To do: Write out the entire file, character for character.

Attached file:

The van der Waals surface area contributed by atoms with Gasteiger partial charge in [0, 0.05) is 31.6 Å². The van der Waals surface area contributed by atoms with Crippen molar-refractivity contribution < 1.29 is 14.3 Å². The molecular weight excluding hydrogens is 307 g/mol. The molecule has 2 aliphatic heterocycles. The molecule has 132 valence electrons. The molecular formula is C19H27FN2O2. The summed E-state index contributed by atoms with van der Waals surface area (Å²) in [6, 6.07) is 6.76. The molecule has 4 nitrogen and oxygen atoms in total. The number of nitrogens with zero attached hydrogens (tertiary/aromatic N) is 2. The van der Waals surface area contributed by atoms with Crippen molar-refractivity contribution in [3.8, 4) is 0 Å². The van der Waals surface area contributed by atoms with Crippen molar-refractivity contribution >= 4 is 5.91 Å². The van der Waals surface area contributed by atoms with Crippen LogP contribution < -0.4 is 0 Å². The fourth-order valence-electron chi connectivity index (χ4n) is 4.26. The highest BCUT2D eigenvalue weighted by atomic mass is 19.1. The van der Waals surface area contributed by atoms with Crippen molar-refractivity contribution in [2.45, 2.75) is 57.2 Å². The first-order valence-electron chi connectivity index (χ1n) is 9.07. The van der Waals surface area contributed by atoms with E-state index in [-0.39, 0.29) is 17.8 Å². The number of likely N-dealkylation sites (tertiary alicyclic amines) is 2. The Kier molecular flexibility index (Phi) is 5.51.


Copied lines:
The van der Waals surface area contributed by atoms with Gasteiger partial charge in [0, 0.05) is 31.6 Å². The van der Waals surface area contributed by atoms with Crippen molar-refractivity contribution < 1.29 is 14.3 Å². The molecular weight excluding hydrogens is 307 g/mol. The molecule has 2 aliphatic heterocycles. The molecule has 132 valence electrons. The molecular formula is C19H27FN2O2. The summed E-state index contributed by atoms with van der Waals surface area (Å²) in [6, 6.07) is 6.76. The molecule has 4 nitrogen and oxygen atoms in total. The number of nitrogens with zero attached hydrogens (tertiary/aromatic N) is 2. The van der Waals surface area contributed by atoms with Crippen molar-refractivity contribution in [3.8, 4) is 0 Å². The van der Waals surface area contributed by atoms with Crippen molar-refractivity contribution >= 4 is 5.91 Å². The van der Waals surface area contributed by atoms with Crippen LogP contribution < -0.4 is 0 Å². The fourth-order valence-electron chi connectivity index (χ4n) is 4.26. The highest BCUT2D eigenvalue weighted by atomic mass is 19.1. The van der Waals surface area contributed by atoms with Crippen molar-refractivity contribution in [2.45, 2.75) is 57.2 Å². The first-order valence-electron chi connectivity index (χ1n) is 9.07. The van der Waals surface area contributed by atoms with E-state index in [-0.39, 0.29) is 17.8 Å². The number of likely N-dealkylation sites (tertiary alicyclic amines) is 2. The Kier molecular flexibility index (Phi) is 5.51.